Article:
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Tuesday, April 06, 2010

"Evaluating the Renminbi Manipulation"

Following up on the Joe Stiglitz post below this one, Martin Wolf has a different view. Unlike Stiglitz, he thinks that sanctions against China in retaliation for its currency policy are needed if China doesn't change its ways:

Evaluating the renminbi manipulation, by Martin Wolf, Commentary, Financial Times: The incumbent superpower has blinked in its confrontation with the rising one: the US Treasury has decided to postpone a report due by April 15 on whether China is an exchange-rate manipulator. ...

Is China a currency manipulator? Yes. ...China has controlled the appreciation of both nominal and real exchange rates. This surely is currency manipulation. It is also protectionist, being equivalent to a uniform tariff and export subsidy. Premier Wen Jiabao has protested against “depreciating one’s own currency, and attempting to pressure others to appreciate, for the purpose of increasing exports. In my view, that is protectionism”. The Chinese pot is calling the US kettle black.

Yet some economists deny this, offering four counter-arguments: first, while the intervention is huge, the distortion is small; second, the impact on the global balance of payments is modest; third, global “imbalances” do not matter; and, finally, the problem, albeit real, is being resolved. Let us consider each of these points in turn. ...[explains why he believes each point is wrong]...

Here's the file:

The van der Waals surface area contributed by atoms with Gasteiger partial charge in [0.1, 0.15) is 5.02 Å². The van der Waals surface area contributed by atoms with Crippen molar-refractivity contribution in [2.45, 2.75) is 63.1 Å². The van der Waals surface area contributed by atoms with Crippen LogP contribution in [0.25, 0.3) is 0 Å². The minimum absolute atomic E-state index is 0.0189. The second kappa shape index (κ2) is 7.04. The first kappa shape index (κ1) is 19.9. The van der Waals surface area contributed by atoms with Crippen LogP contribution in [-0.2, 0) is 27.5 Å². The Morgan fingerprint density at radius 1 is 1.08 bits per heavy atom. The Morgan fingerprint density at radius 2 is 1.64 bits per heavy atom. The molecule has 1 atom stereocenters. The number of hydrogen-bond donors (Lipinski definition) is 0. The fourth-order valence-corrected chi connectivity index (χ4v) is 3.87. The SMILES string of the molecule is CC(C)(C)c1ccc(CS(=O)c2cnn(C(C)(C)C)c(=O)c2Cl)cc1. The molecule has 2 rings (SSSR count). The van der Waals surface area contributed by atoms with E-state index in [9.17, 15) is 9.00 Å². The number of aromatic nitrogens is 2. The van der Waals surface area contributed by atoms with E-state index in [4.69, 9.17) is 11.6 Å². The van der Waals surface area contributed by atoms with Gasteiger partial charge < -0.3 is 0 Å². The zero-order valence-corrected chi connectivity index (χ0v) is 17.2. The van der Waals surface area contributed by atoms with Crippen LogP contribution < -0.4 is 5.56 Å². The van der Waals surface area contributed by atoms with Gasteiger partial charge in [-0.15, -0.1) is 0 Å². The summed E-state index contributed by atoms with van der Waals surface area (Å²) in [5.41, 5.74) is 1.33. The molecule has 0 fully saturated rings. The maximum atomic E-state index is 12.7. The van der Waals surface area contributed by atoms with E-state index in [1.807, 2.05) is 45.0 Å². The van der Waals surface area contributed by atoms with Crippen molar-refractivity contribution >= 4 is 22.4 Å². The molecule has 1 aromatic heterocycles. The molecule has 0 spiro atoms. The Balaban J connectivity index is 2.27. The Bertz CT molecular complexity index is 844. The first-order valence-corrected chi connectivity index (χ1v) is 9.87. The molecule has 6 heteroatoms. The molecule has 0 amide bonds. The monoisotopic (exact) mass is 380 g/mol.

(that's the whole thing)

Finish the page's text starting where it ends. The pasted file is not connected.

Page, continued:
I conclude that the renminbi is undervalued, that this is dangerous for the durability of global recovery and that China’s actions have not, so far, provided a durable solution. I conclude, too, that rebalancing is a necessary condition for sustainable recovery, changes in competitiveness are a necessary condition for rebalancing, real renminbi appreciation is necessary for changes in competitiveness, and a rise in the currency is necessary for real appreciation, given the Chinese desire to curb inflation.

The US was right to give talking a chance. But talk must lead to action. 

Also, please see this update from Paul Krugman:

Immaculate Transfer Strikes Again, by Paul Krugman: Oh, dear. Via Mark Thoma, I see that Joe Stiglitz has fallen victim to the doctrine of immaculate transfer...

[As Krugman explains here, Steven Roach - who is also mentioned by Martin Wolf - is another recent victim.]

    Posted by on Tuesday, April 6, 2010 at 05:43 PM in China, Economics, International Finance | Permalink  Comments (84)


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